Speaking of UNIT dating, it’s nice to see Doris get a mention, though it would have been even better if it had seemed less like a box-tick. As it is, there no real feeling behind the colonel’s thoughts, no acknowledgement of broken hearts or regret at a path not taken.

There are a few other snags too, though none of them detract from the well-paced plot. Some of the phrases read a little awkwardly, or repeat information. Better proofreading would have eliminated the typos, and such ambiguities as “they had been hard at it for two weeks, and now with a week behind them….” Some of the speech is very modern – “…did he not get the invite?” for example. It’s bad enough hearing it now, though the misuse appears to be here to stay, but until very recently the word everyone would have used was “invitation”.

The worst mistake though is Frankham-Allen’s description of a private soldier as “a junior NCO”. (He made the same error in his short story ‘The Ambush’, published in Doctor Who Magazine number 483 as a prequel to the novels). I’ve watched enough classic British war films to know that this is incorrect though, just to make sure, I ran the description past two ex-soldiers – one who had served during World War II, the other who had served in the 1970s. Both of them snorted with laughter. Private soldiers are squaddies, sappers, guardsmen or troopers, the lowest of the low. Non-Commissioned Officers are promoted from the ranks to become Lance-Corporals, Sergeants, Staff Sergeants or eventually perhaps Sergeant-Majors. In a text that runs to 273 pages, perhaps I shouldn’t labour this one point, but Forgotten Son is a book about an army officer. This sort of detail really ought to be right.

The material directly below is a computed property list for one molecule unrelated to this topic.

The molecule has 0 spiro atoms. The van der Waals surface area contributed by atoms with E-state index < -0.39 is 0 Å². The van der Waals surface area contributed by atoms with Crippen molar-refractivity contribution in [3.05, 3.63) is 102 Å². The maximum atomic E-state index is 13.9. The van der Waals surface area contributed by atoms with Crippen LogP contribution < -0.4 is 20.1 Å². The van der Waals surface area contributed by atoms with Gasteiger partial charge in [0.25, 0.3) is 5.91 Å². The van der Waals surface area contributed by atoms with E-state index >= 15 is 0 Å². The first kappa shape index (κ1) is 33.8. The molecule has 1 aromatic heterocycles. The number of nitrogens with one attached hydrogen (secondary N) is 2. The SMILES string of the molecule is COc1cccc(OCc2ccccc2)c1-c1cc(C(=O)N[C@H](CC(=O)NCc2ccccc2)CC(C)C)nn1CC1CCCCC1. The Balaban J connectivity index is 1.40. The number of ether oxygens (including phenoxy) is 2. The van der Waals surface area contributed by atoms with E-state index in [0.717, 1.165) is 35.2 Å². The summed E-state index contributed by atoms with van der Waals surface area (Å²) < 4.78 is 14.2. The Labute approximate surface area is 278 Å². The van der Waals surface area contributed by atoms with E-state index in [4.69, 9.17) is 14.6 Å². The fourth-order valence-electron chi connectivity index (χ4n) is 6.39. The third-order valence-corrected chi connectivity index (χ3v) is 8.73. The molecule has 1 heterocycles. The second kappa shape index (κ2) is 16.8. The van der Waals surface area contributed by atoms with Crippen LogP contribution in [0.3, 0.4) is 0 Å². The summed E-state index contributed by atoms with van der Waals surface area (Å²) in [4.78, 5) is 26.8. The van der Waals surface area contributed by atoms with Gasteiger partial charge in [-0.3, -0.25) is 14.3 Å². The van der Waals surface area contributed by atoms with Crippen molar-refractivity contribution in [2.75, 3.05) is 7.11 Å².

The mistakes however don’t spoil the sheer exhilaration of reading a brand new ‘official’ story about the Brig. The cover (designed by Simon Williams) has a nice ‘retro’ look, calling to mind the early Target novelisations of the Dr Who episodes. There’s a Foreword by Terrance Dicks; and the Prologue is a fun nod to an anecdote that ‘Who’ fans will instantly recognise. The story itself builds interest and intrigue as it weaves together elements of the colonel’s past, present and future. Some of the concepts and coincidences do perhaps require something of a ‘leap of faith’, but then this is the Whoniverse we’re dealing with, where the fantastical exists alongside the everyday. There are old friends here from The Web of Fear, all instantly recognisable; while the plethora of new characters are all distinct enough to keep track of who’s who, and who is doing what.

Yes, there are nitpicks and errors and a few unanswered questions along the way, there are things that don’t quite fit with other stories or what we think we know – but the same can be said for pretty much every episode of Doctor Who, and it doesn’t make the series any less enjoyable. Forgotten Son has a fantastic (and already popular) action hero, a world-threatening villain, a mystery to solve and plenty of conflict. Three more books (written by different authors and previewed at the end of the novel) are lined up, with more planned for the future.

I’m looking forward to seeing where they take this wonderful character.

 

Rating: 7/10

 

Lethbridge-Stewart: The Forgotten Son, by Andy Frankham-Allen, published by Candy Jar Books, February 2015

Candy Jar Books